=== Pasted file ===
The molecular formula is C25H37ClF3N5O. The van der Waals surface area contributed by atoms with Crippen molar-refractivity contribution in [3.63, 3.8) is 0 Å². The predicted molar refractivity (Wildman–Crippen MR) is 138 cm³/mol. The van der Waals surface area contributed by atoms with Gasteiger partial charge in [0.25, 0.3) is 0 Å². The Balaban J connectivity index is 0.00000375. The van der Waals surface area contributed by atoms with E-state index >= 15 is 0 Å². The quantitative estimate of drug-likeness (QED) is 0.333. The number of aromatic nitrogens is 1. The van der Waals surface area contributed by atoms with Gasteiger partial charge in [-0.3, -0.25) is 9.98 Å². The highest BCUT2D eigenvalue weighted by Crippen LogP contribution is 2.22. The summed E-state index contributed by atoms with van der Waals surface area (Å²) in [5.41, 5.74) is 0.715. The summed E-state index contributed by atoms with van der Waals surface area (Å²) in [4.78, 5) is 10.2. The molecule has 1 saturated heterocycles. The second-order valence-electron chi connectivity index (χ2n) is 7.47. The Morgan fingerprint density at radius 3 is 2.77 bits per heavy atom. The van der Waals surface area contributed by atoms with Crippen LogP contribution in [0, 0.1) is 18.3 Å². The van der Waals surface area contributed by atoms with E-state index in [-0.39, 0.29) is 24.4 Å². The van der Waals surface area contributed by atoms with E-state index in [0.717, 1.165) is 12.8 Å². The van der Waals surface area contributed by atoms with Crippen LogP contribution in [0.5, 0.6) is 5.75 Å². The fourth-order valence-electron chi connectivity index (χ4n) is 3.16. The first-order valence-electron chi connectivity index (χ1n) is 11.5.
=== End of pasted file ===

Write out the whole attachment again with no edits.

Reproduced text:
The molecular formula is C25H37ClF3N5O. The van der Waals surface area contributed by atoms with Crippen molar-refractivity contribution in [3.63, 3.8) is 0 Å². The predicted molar refractivity (Wildman–Crippen MR) is 138 cm³/mol. The van der Waals surface area contributed by atoms with Gasteiger partial charge in [0.25, 0.3) is 0 Å². The Balaban J connectivity index is 0.00000375. The van der Waals surface area contributed by atoms with E-state index >= 15 is 0 Å². The quantitative estimate of drug-likeness (QED) is 0.333. The number of aromatic nitrogens is 1. The van der Waals surface area contributed by atoms with Gasteiger partial charge in [-0.3, -0.25) is 9.98 Å². The highest BCUT2D eigenvalue weighted by Crippen LogP contribution is 2.22. The summed E-state index contributed by atoms with van der Waals surface area (Å²) in [5.41, 5.74) is 0.715. The summed E-state index contributed by atoms with van der Waals surface area (Å²) in [4.78, 5) is 10.2. The molecule has 1 saturated heterocycles. The second-order valence-electron chi connectivity index (χ2n) is 7.47. The Morgan fingerprint density at radius 3 is 2.77 bits per heavy atom. The van der Waals surface area contributed by atoms with Crippen LogP contribution in [0, 0.1) is 18.3 Å². The van der Waals surface area contributed by atoms with E-state index in [-0.39, 0.29) is 24.4 Å². The van der Waals surface area contributed by atoms with E-state index in [0.717, 1.165) is 12.8 Å². The van der Waals surface area contributed by atoms with Crippen LogP contribution in [0.5, 0.6) is 5.75 Å². The fourth-order valence-electron chi connectivity index (χ4n) is 3.16. The first-order valence-electron chi connectivity index (χ1n) is 11.5.